Sometimes in life, we find ourselves at a crossroads and encounter an event that changes us forever. The funny thing is, at the time, we often don’t even come to realize the impact that particular event might have on us. This is my story of one such life event.
In the late 1970’s, having grown up on Country & Western music and believing Hank Williams was just a hair’s breath away from godly status, loving the soothing voice of Patsy Cline and the dulcet tones of Ray Price, and knowing every word of every song Tommy Overstreet ever sang, I had become disgruntled with what was being touted at that time as “Country” music. If I heard one more boot scootin’ boogie I thought I would explode. In my disillusionment with the trash that had become country music, I began listening more and more to my next favorite genre, Blues.
So one night a weary young man from west Texas is on his way to Thibodaux, LA to pick up a load of cattle the next day. I had another 10 or 20 miles to go when out of the darkness of the Louisiana swamp arose an oasis – a marquis sign light the night outside a tiny tavern advertising the words, “Blues Jam Tonight”. Back in those days I still thought drinking was part of daily life and the thought a vodka tonic or twelve and some blues music would be perfect. Little did I know, when I walked through the door of that little bar what the next few hours would be like.
The bar was an open room. From the side door I saw the bar to my immediate left, rows of table directly in front of me, a dance floor to my right and to the far right against the back wall, a stage. I noticed people on the stage getting ready to start the next song, but honestly didn’t pay any attention. I was slightly more preoccupied with the knowledge that I was one of only a small handful of white people in the joint and a total stranger to boot. Actually, this was not an uncommon event for me back in those days, and I was more than willing to throw down if needed, but still a situation I entered into with caution and increased awareness. After a quick mental check to make sure I had my pistol inside my boot, I made my way over to the bar.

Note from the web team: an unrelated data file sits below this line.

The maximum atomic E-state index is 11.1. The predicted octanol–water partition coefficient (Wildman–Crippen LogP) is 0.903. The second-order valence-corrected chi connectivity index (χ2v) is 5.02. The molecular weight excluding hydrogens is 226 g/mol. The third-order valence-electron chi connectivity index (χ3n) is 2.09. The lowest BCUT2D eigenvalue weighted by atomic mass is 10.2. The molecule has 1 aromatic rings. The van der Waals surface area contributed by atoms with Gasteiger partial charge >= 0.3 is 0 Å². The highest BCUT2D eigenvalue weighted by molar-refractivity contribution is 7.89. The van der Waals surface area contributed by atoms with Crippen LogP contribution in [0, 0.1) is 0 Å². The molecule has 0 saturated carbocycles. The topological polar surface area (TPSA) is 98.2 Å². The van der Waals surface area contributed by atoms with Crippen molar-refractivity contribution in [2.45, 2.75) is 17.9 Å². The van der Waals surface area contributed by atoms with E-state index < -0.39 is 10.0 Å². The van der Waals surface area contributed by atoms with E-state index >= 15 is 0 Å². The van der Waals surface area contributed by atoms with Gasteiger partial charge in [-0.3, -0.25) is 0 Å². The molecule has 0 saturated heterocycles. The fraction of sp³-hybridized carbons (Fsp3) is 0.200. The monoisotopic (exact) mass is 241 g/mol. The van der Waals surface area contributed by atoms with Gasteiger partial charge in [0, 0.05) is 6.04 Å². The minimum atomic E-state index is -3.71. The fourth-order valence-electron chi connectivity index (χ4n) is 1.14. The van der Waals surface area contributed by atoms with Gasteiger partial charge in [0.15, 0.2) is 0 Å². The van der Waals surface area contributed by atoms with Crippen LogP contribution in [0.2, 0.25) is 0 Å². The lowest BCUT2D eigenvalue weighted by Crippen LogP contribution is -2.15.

As I was ordering the first of many vodka tonics, I heard the band start the lead in to a BB. King song called “Got my Mojo Workin’”. After about 30 seconds of lead in, a voice rang out that sounded remarkably like BB King himself. After paying for my drink, I finally got an opportunity to turn around and see who this was that sounded so much like BB King.
Low and behold, in this little hole in the wall dump on the edge of the Louisiana swamp, there on the stage behind a small smattering of couples on the dance floor and past the tables of people dancing within the confines of their chairs, stood BB King himself. I was shocked. Shocked to the point that I began making my way closer to the stage so my tired eyes could verify who I thought I was seeing. Little did I know, the treat in store for me this night was only just beginning.
After doing a set, BB walked off the stage and was replaced with yet another legend, the magnificent Etta James. Had I died and gone to some sort of blues heaven? My astonishment only continued as the night went on. Before this night was over I would also hear some lesser known blues greats such as Paul Butterfield and Al King, before finally hearing the magnificent John Lee Hooker.
From that night forward, blues music formally took its place as my favorite musical genre. Who would have thought such an amazing night would take place in the middle of nowhere? I didn’t mention at the beginning, the tiny bar wasn’t even charging a cover charge. I got to hear three of my all-time favorite artists for free. But this night wasn’t about the money, for me or for the plethora of legendary entertainers who performed. This night was about old friends and few new ones, coming together to have a good time and play some incredible music, and leave an indelible mark on a kid from west Texas.
Years later, I would see BB on television doing another “jam session”, this time with other greats like Eric Clapton and Stevie Ray Vaughn. It reminded me that for BB, it was never about the fame or the money, but about the love he had for playing great blues music with his friends.
I join the legions of fans saddened by the passing of the last of those 3 blues greats, BB King. For BB, perhaps, the thrill is gone, but for me, it will always live on in my memory of one magical night.